Abbott actually lived right here in my hometown. His house, Fewacres, has been gone for several years — it was demolished to make way for the new education center at the college — but the grounds are now Abbott Park. I read most of this book there on the banks of Rollo Pond. It seemed appropriate.

Inscription: on the flyleaf, “Fred from Grand Ma, Xmas 1900”. Granny also seems to have written to the publisher, W.B. Conkey, for a catalogue, since it’s folded up and tucked in at the front. “Books to entertain all ages … for the boys and girls … best in the world at moderate cost”. Rollo on the Atlantic sold for 25 cents.

The Riddle of the Straits (Harry Edmonds, 1931)

During a great storm, Bill Parslow’s lorry breaks down by a canal and he thinks he’ll stowaway on a barge for a free, dry ride to the city. It’s this chance act that leads him to playing a central role in the outbreak of… well, the Second World War. (Bear in mind, this was written before the actual Second World War began and is set in the then-future year of 1935.)

The barge is smuggling machine guns out of England and, via a roundabout route, to a small island in the Indian Ocean. The British Empire is already on the brink of collapse and India is clamoring for independence. Russia intends to exploit this and to play on the growing animosity between the Hindus and Muslims to establish India as a satellite Soviet republic, thus claiming an expansive warm-water coastline from which to further expand the Soviet Union in accordance with the New Five Year Plan.

What follows is at once complicated and very simple. Thanks to Bill, Russia’s plot is discovered in time to preemptively destroy their Indian Ocean base. However, Britain’s increased scrutiny of India includes close inspection and turning away of merchant vessels, which riles American arms manufactures, who have been selling arms to Indian insurgents. A series of mistakes, which are frankly too convoluted to explain here, lead to an American warship that had been escorting a merchant convoy to open fire on a British cruiser, leading to war being declared between the US and UK.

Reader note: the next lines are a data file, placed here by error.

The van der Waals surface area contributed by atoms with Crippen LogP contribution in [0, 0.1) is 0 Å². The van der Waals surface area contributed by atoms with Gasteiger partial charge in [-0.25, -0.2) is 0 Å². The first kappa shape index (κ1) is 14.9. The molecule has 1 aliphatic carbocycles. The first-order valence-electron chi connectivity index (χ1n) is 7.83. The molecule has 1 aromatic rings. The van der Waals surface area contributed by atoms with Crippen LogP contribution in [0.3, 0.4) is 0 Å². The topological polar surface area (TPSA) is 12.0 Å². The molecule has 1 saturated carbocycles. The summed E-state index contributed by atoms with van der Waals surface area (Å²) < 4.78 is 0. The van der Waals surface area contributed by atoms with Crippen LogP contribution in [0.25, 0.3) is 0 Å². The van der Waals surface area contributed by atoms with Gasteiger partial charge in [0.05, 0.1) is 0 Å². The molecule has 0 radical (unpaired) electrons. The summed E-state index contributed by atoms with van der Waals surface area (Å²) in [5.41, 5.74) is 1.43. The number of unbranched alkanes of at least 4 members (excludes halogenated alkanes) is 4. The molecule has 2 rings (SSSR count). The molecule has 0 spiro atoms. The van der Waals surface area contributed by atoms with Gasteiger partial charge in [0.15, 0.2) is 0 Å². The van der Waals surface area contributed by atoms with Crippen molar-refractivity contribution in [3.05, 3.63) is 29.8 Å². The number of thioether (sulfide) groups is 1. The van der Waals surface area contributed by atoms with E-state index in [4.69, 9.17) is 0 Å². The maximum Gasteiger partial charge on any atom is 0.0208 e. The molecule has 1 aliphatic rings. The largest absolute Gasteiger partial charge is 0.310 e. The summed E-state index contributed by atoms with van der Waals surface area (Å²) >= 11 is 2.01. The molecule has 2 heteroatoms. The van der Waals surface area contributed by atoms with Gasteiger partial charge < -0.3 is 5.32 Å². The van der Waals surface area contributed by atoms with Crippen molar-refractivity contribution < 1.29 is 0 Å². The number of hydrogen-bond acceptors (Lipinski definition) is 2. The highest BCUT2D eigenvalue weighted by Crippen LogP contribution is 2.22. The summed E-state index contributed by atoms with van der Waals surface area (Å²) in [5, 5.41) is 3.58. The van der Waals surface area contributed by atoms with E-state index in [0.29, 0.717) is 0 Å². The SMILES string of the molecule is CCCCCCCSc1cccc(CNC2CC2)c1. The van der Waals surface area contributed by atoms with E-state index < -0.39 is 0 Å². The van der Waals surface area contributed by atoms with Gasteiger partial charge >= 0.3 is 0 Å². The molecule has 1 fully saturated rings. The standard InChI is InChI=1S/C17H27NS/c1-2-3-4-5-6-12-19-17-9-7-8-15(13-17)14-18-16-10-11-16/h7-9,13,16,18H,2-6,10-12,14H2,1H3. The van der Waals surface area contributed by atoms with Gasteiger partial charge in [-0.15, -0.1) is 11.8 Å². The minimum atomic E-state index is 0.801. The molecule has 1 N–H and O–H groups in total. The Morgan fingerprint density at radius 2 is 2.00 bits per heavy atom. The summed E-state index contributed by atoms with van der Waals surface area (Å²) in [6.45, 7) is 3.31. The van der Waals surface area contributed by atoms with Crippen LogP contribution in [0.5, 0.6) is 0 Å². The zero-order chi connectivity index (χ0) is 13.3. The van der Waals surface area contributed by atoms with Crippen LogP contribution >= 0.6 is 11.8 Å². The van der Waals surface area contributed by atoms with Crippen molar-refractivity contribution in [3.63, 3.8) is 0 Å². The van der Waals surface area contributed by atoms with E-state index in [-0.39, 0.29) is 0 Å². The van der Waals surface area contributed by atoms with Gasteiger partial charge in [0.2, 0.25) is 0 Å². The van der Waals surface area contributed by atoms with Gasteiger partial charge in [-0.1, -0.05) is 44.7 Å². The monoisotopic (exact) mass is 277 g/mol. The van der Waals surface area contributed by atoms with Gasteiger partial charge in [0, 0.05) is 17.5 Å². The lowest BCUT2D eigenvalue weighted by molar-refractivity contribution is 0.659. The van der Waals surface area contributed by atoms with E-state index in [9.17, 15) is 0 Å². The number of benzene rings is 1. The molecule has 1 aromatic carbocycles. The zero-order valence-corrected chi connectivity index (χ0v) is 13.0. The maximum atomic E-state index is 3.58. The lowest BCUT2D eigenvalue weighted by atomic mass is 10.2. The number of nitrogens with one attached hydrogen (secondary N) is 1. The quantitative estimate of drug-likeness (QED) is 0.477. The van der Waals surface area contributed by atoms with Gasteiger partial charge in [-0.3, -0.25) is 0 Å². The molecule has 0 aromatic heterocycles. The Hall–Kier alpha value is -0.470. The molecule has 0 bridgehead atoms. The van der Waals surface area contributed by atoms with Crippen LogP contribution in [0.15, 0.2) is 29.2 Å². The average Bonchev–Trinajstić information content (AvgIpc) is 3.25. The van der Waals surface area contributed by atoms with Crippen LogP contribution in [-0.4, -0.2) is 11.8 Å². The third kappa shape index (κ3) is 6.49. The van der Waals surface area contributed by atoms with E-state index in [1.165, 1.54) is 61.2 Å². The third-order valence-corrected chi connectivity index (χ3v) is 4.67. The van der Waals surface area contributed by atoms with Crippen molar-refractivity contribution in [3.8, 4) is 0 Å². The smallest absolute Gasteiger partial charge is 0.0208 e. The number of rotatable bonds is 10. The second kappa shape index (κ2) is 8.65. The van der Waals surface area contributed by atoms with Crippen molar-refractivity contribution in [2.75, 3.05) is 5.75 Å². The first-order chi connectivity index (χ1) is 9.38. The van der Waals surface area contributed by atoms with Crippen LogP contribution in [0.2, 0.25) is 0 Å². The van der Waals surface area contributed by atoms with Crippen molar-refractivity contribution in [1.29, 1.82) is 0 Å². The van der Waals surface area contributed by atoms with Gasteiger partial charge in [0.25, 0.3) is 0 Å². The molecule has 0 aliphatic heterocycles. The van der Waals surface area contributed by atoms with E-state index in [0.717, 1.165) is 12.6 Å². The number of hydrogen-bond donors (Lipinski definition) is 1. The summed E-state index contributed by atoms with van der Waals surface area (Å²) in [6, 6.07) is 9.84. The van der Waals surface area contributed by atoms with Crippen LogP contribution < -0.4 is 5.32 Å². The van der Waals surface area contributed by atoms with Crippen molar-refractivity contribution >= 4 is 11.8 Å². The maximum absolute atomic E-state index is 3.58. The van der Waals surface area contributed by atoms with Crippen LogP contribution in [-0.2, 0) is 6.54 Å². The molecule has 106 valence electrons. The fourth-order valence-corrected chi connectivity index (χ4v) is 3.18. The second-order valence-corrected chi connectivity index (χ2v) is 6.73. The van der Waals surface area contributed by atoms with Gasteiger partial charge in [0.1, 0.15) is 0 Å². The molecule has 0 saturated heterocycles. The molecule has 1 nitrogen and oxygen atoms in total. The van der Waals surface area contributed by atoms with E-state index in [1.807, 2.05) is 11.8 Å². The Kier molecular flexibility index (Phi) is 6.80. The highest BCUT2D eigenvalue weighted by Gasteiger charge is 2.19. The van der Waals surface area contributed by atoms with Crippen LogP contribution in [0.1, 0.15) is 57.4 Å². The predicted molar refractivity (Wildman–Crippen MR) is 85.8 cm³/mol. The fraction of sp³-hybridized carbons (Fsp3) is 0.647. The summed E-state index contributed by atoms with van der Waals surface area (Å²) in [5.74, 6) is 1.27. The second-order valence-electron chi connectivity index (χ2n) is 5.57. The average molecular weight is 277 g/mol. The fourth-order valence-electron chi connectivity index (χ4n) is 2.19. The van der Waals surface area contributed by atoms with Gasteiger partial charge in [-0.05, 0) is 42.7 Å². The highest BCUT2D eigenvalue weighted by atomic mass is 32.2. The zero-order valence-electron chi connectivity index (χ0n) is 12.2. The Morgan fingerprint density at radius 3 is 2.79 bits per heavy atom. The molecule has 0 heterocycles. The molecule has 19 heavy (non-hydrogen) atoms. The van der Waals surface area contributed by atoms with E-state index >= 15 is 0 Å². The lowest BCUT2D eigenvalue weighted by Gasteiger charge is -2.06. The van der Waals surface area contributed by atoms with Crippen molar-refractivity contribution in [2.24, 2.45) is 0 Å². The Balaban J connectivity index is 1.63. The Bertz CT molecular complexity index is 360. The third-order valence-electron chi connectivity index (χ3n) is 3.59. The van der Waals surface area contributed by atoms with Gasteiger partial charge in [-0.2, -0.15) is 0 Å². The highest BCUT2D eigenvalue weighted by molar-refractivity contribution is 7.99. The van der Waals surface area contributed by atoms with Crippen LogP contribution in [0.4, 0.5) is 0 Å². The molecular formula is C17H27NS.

As far as the narrative goes, the USSR takes a backseat now to the bloody naval war that plays out in the Atlantic. The US and UK are fairly evenly matched and both sustain great damage. The British get the upper hand in the end, but the US maintain a blockade that effectively cuts-off all imports to the island. When pushed to the point of starvation, they suddenly remember the Channel Tunnel — that embarrassingly expensive white elephant just completed that year — and food comes pouring in through France.

I’ve left out Japan and the Falklands, but suffice to say, they’re involved, too. Hitler gets a mention, quite in passing. Edmonds evidently didn’t think much of him; Stalin is the real danger in his estimation. Curiously (in hindsight, anyway), Mussolini is something of a moderating force. He brokers the peace treaty that brings the war to an end. Unfortunately, while the others were fighting over nothing, the USSR annexes the Arabian peninsula and so the threat of Soviet expansion goes unthwarted.

Inscriptions: None, but there is a small pink index card between pages 166 and 167.

The Blazed Trail (Stewart Edward White, 1902)